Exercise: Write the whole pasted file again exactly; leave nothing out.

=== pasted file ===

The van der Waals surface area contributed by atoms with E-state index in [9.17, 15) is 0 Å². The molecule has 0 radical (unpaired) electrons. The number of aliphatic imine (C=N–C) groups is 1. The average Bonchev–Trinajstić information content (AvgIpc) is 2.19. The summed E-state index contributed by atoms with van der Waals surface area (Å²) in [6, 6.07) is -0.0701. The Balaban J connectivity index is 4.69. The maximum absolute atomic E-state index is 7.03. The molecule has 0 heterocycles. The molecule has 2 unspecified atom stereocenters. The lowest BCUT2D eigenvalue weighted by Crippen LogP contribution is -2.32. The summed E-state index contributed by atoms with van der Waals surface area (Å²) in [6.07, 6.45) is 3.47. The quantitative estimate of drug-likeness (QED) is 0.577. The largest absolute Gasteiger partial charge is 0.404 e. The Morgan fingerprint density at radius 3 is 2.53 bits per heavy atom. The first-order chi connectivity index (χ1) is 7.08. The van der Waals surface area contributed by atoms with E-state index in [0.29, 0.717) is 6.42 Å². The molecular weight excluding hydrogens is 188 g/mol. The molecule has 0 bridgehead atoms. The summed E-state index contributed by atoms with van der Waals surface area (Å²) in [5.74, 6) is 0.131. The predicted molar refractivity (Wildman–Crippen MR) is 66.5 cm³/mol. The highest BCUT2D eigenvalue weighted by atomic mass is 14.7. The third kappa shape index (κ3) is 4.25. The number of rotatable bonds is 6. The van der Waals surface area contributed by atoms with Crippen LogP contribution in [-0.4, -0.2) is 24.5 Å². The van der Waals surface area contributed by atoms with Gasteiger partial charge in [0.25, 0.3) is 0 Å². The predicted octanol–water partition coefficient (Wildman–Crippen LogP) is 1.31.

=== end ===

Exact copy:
The van der Waals surface area contributed by atoms with E-state index in [9.17, 15) is 0 Å². The molecule has 0 radical (unpaired) electrons. The number of aliphatic imine (C=N–C) groups is 1. The average Bonchev–Trinajstić information content (AvgIpc) is 2.19. The summed E-state index contributed by atoms with van der Waals surface area (Å²) in [6, 6.07) is -0.0701. The Balaban J connectivity index is 4.69. The maximum absolute atomic E-state index is 7.03. The molecule has 0 heterocycles. The molecule has 2 unspecified atom stereocenters. The lowest BCUT2D eigenvalue weighted by Crippen LogP contribution is -2.32. The summed E-state index contributed by atoms with van der Waals surface area (Å²) in [6.07, 6.45) is 3.47. The quantitative estimate of drug-likeness (QED) is 0.577. The largest absolute Gasteiger partial charge is 0.404 e. The Morgan fingerprint density at radius 3 is 2.53 bits per heavy atom. The first-order chi connectivity index (χ1) is 7.08. The van der Waals surface area contributed by atoms with E-state index in [0.29, 0.717) is 6.42 Å². The molecular weight excluding hydrogens is 188 g/mol. The molecule has 0 bridgehead atoms. The summed E-state index contributed by atoms with van der Waals surface area (Å²) in [5.74, 6) is 0.131. The predicted molar refractivity (Wildman–Crippen MR) is 66.5 cm³/mol. The highest BCUT2D eigenvalue weighted by atomic mass is 14.7. The third kappa shape index (κ3) is 4.25. The number of rotatable bonds is 6. The van der Waals surface area contributed by atoms with Crippen LogP contribution in [-0.4, -0.2) is 24.5 Å². The van der Waals surface area contributed by atoms with Gasteiger partial charge in [0.25, 0.3) is 0 Å². The predicted octanol–water partition coefficient (Wildman–Crippen LogP) is 1.31.